- The Washington Times - Monday, November 27, 2006

Sheriff’s deputies in North Carolina have joined with federal agents in the detention and pending deportation of nearly 1,000 illegal aliens as part of a local-federal partnership targeting thousands of criminal aliens now loose on U.S. streets.

The detentions and resulting deportations are the result of an agreement between U.S. Immigration and Customs Enforcement and the Mecklenburg County Sheriff’s Office in which ICE agents trained and certified 10 deputies to perform federal immigration-enforcement functions.

“The ultimate goal of the partnership is to improve public safety and homeland security, and the efforts here in Mecklenburg County are an example of how effective we can be when we work together,” said Homeland Security Assistant Secretary Julie Myers, who heads ICE.

“Our message to those who think they can break our immigration laws and prey upon our communities is simple: You are mistaken. Together, we will find you and deport you,” Mrs. Myers said during a press conference in Charlotte, N.C.

The partnership is a result of Section 287(g) of the Immigration and Nationality Act, which authorizes state and local law-enforcement agencies to work with ICE to identify and detain immigration offenders. Mecklenburg County is the only fully operational 287(g) program in North Carolina. Similar programs are in place in Alabama, Florida, Arizona and California.

“The mission of the Mecklenburg County Sheriff’s Office is to protect the citizens of Mecklenburg County,” said Sheriff Jim Pendergraph. “I take those words very seriously. The 287(g) program is just another way to successfully remove from our country illegal aliens who prey on our citizens and commit crimes in our community.”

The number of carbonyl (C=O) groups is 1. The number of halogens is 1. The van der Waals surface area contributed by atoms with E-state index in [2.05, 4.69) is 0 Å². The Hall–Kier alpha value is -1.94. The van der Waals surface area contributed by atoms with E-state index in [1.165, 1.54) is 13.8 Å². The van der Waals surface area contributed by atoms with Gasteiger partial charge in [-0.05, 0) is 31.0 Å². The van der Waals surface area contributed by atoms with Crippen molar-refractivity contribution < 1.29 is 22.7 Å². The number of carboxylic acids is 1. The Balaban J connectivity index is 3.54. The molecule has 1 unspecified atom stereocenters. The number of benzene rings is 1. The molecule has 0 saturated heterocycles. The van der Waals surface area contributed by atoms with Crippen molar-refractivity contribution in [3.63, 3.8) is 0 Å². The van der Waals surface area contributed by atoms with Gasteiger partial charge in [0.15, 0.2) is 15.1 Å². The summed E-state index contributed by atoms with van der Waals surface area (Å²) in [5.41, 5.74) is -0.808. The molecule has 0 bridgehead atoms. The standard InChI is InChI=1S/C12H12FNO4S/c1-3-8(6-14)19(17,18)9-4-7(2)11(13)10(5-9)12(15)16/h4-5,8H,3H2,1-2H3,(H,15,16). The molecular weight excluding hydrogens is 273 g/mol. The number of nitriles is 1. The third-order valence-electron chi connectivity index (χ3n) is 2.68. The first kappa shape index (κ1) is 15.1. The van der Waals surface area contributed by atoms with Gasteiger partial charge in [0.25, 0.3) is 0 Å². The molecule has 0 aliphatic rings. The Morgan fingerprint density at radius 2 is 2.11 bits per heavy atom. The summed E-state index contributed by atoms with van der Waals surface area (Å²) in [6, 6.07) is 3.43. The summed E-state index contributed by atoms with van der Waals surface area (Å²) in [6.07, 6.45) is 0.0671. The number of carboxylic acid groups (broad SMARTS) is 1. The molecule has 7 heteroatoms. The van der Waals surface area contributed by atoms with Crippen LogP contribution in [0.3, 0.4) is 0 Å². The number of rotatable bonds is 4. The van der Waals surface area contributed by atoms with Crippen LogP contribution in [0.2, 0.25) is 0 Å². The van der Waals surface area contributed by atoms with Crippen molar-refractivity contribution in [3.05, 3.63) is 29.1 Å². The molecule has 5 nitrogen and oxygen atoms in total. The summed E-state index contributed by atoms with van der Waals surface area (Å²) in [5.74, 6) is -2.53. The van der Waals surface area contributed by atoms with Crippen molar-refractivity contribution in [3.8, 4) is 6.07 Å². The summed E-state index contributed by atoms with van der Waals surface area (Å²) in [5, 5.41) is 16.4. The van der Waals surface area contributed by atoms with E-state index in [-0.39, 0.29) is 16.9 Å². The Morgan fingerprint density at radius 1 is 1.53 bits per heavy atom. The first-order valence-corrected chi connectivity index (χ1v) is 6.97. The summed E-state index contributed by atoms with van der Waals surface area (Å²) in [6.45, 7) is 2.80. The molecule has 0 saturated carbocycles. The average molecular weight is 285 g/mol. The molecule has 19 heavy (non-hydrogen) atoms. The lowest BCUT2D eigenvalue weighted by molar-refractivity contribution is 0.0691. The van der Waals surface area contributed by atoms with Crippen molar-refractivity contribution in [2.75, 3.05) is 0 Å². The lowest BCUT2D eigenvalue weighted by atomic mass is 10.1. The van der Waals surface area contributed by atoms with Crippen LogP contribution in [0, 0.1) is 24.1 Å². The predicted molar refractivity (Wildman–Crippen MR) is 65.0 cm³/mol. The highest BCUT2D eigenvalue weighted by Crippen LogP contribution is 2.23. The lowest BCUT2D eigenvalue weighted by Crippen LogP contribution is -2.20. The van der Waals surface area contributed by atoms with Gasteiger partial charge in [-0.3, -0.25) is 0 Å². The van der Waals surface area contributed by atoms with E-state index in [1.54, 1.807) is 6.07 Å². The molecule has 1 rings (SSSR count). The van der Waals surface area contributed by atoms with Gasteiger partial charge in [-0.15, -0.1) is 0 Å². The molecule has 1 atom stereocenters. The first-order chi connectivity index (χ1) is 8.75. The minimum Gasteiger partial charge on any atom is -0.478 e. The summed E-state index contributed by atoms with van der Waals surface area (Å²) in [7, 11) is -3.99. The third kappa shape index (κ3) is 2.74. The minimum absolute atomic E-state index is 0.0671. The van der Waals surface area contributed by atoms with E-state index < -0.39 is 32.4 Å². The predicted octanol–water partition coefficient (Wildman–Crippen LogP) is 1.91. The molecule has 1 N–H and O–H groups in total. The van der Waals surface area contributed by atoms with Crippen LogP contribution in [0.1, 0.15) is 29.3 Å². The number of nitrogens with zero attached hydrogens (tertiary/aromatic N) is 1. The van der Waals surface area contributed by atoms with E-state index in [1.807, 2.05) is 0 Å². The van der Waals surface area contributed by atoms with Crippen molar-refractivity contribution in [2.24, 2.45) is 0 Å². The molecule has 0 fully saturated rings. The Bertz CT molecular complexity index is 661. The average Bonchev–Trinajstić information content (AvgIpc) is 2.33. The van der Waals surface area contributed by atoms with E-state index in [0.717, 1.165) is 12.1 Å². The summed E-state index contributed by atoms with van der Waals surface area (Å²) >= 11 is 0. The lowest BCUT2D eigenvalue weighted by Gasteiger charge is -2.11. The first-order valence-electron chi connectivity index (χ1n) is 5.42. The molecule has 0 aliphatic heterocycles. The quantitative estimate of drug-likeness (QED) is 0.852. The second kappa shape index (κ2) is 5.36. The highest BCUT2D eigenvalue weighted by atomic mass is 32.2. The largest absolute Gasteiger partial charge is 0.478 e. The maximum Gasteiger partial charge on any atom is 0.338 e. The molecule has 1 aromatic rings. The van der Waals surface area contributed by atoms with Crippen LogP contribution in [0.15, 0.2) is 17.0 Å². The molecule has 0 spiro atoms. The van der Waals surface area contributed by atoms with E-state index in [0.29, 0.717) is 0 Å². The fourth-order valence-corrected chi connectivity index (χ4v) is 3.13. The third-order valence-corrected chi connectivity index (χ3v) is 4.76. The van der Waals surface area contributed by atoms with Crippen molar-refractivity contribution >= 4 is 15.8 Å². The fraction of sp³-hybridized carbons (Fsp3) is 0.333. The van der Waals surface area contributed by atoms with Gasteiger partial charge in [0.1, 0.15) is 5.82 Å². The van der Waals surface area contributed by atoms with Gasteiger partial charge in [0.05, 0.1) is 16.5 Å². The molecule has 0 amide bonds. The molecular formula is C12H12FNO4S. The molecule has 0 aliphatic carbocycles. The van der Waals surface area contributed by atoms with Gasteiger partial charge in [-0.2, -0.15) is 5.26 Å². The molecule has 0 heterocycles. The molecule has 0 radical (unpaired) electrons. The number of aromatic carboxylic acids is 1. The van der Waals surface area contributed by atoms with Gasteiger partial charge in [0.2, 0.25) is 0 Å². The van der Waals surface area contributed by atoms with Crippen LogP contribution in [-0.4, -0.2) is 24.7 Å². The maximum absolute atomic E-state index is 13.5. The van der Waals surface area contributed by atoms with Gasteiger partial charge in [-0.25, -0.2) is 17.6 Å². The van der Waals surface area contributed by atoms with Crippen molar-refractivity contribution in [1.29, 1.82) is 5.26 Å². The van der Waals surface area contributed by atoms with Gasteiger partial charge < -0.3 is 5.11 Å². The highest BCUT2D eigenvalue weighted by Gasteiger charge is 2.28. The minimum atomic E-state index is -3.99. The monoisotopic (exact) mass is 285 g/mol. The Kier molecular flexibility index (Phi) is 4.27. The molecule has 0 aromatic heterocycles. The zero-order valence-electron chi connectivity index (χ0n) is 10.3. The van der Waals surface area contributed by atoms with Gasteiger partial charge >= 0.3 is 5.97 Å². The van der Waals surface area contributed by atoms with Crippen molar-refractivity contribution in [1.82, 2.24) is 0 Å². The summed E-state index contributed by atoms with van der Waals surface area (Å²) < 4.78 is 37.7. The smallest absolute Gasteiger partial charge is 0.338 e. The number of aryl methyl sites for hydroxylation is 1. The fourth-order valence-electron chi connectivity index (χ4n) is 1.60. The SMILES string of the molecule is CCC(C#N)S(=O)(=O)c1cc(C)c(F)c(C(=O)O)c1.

North Carolina’s illegal-alien population is estimated at 300,000 to 600,000, giving the state the nation’s eighth-largest population of illegals. Since May 1, everyone arrested and brought to the Mecklenburg County Jail in Charlotte has been screened by the specially trained deputies to determine their immigration status.

“We have a shortage of federal agents to deal with illegal aliens in our state, and this program provides us with some much needed backup,” said Rep. Sue Myrick, North Carolina Republican, adding that the partnership changes how North Carolina responds to illegal aliens.

“My hope is that every county in North Carolina sees what we are doing here and applies to set up a similar program with ICE,” she said.

Mrs. Myrick, who has been a strong advocate of immigration reform and enforcement, praised the 287(g) program during a press conference in August to announce that the 10 deputies had been given full legal authority to identify and detain illegal aliens.

“Sheriff Pendergraph, thank you for stepping up to the plate on this issue and taking the initiative for your office to implement this program,” said Mrs. Myrick. “For too long, illegal aliens have been caught and released because local officials have had their hands tied and did not have the authority or resources needed to enforce the law.

“If you are an illegal alien in Mecklenburg County and are caught by the local sheriff’s office, you will be identified, fingerprinted, booked and detained,” she said. “No longer will you be released back into the public, no longer will you slip through the cracks, no longer will we allow you to make a mockery of America’s legal immigration system.”

The 10 deputies interview foreign nationals at the jail to determine whether there is probable cause for an immigration violation. They also identify criminal aliens based on fingerprinting and prepare the documentation to place them in deportation proceedings.

ICE spokeswoman Kadia H. Koroma yesterday said 128 of those identified have been deported.

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